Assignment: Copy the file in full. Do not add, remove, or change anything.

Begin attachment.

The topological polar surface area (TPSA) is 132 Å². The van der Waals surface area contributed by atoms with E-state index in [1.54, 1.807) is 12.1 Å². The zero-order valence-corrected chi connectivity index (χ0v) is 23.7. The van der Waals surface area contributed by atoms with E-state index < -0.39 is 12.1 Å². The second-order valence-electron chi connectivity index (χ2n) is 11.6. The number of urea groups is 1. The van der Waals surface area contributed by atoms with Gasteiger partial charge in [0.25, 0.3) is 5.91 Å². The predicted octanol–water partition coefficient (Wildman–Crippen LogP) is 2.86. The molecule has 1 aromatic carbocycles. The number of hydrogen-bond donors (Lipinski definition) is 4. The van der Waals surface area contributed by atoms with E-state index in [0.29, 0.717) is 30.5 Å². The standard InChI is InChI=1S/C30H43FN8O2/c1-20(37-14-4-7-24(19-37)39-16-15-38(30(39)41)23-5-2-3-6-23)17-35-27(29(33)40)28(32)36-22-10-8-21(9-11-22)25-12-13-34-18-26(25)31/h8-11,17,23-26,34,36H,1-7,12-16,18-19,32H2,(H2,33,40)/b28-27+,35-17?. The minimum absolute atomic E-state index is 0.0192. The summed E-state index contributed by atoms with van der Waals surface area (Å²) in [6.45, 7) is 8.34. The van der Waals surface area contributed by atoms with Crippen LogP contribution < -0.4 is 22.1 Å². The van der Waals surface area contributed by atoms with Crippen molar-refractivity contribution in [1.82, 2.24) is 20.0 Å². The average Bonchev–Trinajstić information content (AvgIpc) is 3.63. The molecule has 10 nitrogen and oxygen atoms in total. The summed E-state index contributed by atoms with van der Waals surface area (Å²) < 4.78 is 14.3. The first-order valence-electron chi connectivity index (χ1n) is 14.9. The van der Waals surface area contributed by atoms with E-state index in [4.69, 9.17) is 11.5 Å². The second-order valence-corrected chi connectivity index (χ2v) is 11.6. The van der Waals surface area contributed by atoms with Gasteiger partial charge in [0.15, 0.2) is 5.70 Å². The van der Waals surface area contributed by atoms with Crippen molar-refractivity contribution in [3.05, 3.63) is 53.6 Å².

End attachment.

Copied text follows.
The topological polar surface area (TPSA) is 132 Å². The van der Waals surface area contributed by atoms with E-state index in [1.54, 1.807) is 12.1 Å². The zero-order valence-corrected chi connectivity index (χ0v) is 23.7. The van der Waals surface area contributed by atoms with E-state index < -0.39 is 12.1 Å². The second-order valence-electron chi connectivity index (χ2n) is 11.6. The number of urea groups is 1. The van der Waals surface area contributed by atoms with Gasteiger partial charge in [0.25, 0.3) is 5.91 Å². The predicted octanol–water partition coefficient (Wildman–Crippen LogP) is 2.86. The molecule has 1 aromatic carbocycles. The number of hydrogen-bond donors (Lipinski definition) is 4. The van der Waals surface area contributed by atoms with E-state index in [0.29, 0.717) is 30.5 Å². The standard InChI is InChI=1S/C30H43FN8O2/c1-20(37-14-4-7-24(19-37)39-16-15-38(30(39)41)23-5-2-3-6-23)17-35-27(29(33)40)28(32)36-22-10-8-21(9-11-22)25-12-13-34-18-26(25)31/h8-11,17,23-26,34,36H,1-7,12-16,18-19,32H2,(H2,33,40)/b28-27+,35-17?. The minimum absolute atomic E-state index is 0.0192. The summed E-state index contributed by atoms with van der Waals surface area (Å²) in [6.45, 7) is 8.34. The van der Waals surface area contributed by atoms with Crippen LogP contribution < -0.4 is 22.1 Å². The van der Waals surface area contributed by atoms with Crippen molar-refractivity contribution in [1.82, 2.24) is 20.0 Å². The average Bonchev–Trinajstić information content (AvgIpc) is 3.63. The molecule has 10 nitrogen and oxygen atoms in total. The summed E-state index contributed by atoms with van der Waals surface area (Å²) < 4.78 is 14.3. The first-order valence-electron chi connectivity index (χ1n) is 14.9. The van der Waals surface area contributed by atoms with E-state index in [4.69, 9.17) is 11.5 Å². The second-order valence-corrected chi connectivity index (χ2v) is 11.6. The van der Waals surface area contributed by atoms with Gasteiger partial charge in [0.15, 0.2) is 5.70 Å². The van der Waals surface area contributed by atoms with Crippen molar-refractivity contribution in [3.05, 3.63) is 53.6 Å².